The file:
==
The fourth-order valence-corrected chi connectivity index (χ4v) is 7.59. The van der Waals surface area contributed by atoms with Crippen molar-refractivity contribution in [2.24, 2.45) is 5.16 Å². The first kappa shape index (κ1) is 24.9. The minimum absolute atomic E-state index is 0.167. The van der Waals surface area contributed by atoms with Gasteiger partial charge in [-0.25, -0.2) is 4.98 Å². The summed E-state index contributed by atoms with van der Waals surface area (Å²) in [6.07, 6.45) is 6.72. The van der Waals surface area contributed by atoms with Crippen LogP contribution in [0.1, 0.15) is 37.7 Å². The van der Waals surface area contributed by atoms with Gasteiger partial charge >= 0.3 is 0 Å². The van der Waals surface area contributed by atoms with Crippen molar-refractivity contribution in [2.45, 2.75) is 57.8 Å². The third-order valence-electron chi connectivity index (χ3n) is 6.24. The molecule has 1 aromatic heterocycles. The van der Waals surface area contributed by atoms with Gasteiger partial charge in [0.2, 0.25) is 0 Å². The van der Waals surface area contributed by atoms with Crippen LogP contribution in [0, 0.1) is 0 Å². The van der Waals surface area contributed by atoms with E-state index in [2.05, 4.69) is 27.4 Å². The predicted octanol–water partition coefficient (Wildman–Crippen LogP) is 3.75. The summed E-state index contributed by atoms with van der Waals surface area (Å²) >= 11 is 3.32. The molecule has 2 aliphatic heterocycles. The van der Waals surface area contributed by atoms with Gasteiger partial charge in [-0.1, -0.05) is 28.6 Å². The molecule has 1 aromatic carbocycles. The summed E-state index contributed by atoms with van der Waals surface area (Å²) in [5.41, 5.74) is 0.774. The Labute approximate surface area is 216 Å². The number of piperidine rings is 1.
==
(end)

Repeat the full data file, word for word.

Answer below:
The fourth-order valence-corrected chi connectivity index (χ4v) is 7.59. The van der Waals surface area contributed by atoms with Crippen molar-refractivity contribution in [2.24, 2.45) is 5.16 Å². The first kappa shape index (κ1) is 24.9. The minimum absolute atomic E-state index is 0.167. The van der Waals surface area contributed by atoms with Gasteiger partial charge in [-0.25, -0.2) is 4.98 Å². The summed E-state index contributed by atoms with van der Waals surface area (Å²) in [6.07, 6.45) is 6.72. The van der Waals surface area contributed by atoms with Crippen LogP contribution in [0.1, 0.15) is 37.7 Å². The van der Waals surface area contributed by atoms with Gasteiger partial charge >= 0.3 is 0 Å². The van der Waals surface area contributed by atoms with Crippen molar-refractivity contribution in [2.45, 2.75) is 57.8 Å². The third-order valence-electron chi connectivity index (χ3n) is 6.24. The molecule has 1 aromatic heterocycles. The van der Waals surface area contributed by atoms with Gasteiger partial charge in [0.2, 0.25) is 0 Å². The van der Waals surface area contributed by atoms with Crippen LogP contribution in [0, 0.1) is 0 Å². The van der Waals surface area contributed by atoms with E-state index in [2.05, 4.69) is 27.4 Å². The predicted octanol–water partition coefficient (Wildman–Crippen LogP) is 3.75. The summed E-state index contributed by atoms with van der Waals surface area (Å²) >= 11 is 3.32. The molecule has 2 aliphatic heterocycles. The van der Waals surface area contributed by atoms with Gasteiger partial charge in [-0.1, -0.05) is 28.6 Å². The molecule has 1 aromatic carbocycles. The summed E-state index contributed by atoms with van der Waals surface area (Å²) in [5.41, 5.74) is 0.774. The Labute approximate surface area is 216 Å². The number of piperidine rings is 1.